ANNA STEWART, CNN CORRESPONDENT: With this latest shutdown, it depends how long it is. If it's three days, as Gazprom said, for maintenance and it

comes back on Saturday, the effect will be minimal.

Albeit it will return to just 20 percent capacity because that's what Nord Stream 1 was already running on before the latest shutdown.

The big question, the big fear for Europe, what if Russia doesn't turn the taps back on in terms of gas?

That's the fear we've talked about for many weeks and months. Europe has been working hard to make sure it's ready for that worst-case scenario.

They already set targets to build up gas storage facilities.

The good news is, they are ahead of targets. By November 1st they're planning to have gas storage facilities at 80 percent full. They're already

nearly there. Germany, the biggest gas importer in Europe, has already reached the 83 percent threshold.

That's the good news. The bad news is Europe uses more gas than it can possibly store. So for an average winter, the gas consumed would be about

25 percent to 30 percent of that in storage. The rest of the gas is imported in.

So it still needs gas from Russia. If it can't get it from Russia, it needs other sources. Norway, the Netherlands, LNG from Qatar and the United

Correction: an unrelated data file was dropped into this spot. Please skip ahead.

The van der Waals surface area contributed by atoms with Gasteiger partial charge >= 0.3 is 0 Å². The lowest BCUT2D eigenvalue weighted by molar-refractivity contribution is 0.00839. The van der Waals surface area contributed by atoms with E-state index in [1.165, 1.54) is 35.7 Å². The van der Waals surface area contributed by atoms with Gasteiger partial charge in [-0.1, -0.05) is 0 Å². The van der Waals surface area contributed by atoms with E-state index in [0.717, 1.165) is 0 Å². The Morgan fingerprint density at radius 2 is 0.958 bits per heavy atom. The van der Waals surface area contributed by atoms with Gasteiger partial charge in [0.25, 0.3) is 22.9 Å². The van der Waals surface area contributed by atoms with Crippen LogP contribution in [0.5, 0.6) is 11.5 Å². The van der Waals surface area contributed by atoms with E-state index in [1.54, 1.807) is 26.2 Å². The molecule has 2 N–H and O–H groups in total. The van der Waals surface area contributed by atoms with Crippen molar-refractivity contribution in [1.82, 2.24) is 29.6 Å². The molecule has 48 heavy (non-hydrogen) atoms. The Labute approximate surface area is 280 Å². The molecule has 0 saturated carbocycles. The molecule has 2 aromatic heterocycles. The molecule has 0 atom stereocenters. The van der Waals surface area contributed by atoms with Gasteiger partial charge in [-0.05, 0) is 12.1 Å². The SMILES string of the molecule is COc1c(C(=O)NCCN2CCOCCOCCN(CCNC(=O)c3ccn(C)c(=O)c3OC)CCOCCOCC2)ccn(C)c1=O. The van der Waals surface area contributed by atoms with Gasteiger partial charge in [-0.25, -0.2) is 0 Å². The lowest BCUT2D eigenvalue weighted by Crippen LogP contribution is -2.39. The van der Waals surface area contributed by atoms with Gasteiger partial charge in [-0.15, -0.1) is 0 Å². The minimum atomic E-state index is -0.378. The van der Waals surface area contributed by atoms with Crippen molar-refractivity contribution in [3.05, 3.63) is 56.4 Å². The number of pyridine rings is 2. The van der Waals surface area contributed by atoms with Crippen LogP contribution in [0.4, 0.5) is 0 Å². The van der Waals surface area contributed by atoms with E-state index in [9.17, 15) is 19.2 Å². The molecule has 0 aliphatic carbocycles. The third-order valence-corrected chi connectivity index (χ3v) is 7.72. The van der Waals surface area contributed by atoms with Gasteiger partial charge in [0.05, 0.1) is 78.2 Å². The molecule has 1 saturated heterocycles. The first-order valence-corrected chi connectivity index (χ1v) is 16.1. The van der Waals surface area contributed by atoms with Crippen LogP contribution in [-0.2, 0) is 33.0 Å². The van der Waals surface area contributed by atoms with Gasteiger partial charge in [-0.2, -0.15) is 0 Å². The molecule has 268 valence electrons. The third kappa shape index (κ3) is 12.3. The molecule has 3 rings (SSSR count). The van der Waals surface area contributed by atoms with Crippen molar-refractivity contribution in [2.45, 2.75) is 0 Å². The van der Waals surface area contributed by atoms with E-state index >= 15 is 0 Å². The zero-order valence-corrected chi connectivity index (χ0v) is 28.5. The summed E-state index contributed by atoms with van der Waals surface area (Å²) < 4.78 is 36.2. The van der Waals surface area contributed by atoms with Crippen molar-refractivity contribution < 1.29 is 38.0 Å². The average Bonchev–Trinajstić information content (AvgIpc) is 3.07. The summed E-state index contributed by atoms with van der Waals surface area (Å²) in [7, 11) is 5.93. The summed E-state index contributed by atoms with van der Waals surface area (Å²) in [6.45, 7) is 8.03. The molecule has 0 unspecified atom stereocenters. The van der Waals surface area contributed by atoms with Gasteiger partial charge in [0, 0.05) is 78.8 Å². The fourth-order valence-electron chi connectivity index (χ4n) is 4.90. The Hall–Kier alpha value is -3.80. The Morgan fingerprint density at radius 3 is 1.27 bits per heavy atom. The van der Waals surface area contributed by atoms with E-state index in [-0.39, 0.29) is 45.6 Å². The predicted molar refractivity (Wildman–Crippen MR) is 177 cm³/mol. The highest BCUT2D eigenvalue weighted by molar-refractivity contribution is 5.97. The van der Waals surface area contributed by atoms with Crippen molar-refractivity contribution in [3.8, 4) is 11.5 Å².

States. Europe is working to secure new contracts and other alternate sources, solar, wind, nuclear or, dare I say, it coal.

Speaking to experts, regardless of the storage and the contracts, the fact of the matter is, if Russia stopped exporting gas to Europe, Europe needs

to reduce its consumption of gas. It's something they agreed to do voluntarily, 15 percent reduction between August and March next year.

If they reach, that then Europe gets through the winter. But it's doubtful at the moment that they will hit that target.

GIOKOS: Anna, I think I'm inviting you to stay with me here in the UAE when --



GIOKOS: -- strikes. It doesn't get cold here. But I want to talk about inflation. It's hit 9.1 percent in the Eurozone. We know energy price is

such a big component of that.

The question is, can they temper this inflation, which is going to go much higher?

This is a record number, isn't it?

STEWART: It's yet another record and energy is a big part of it. It's interesting that the increased energy prices filter through with second

round effects into other categories like food but for energy, prices are up 38 percent over the last year.

So yes, on one hand, that's pressure for the ECB in terms of rate hikes. We're expecting a really big rate hike next week, potentially 0.75 percent.

And then what are governments going to do?

For businesses and households around the world, this isn't just a squeeze; it's actually unaffordable.

What policies can they introduce?

You can look at price caps; that's already been implemented by some governments in Europe. You can look at tax cuts. For instance in Belgium,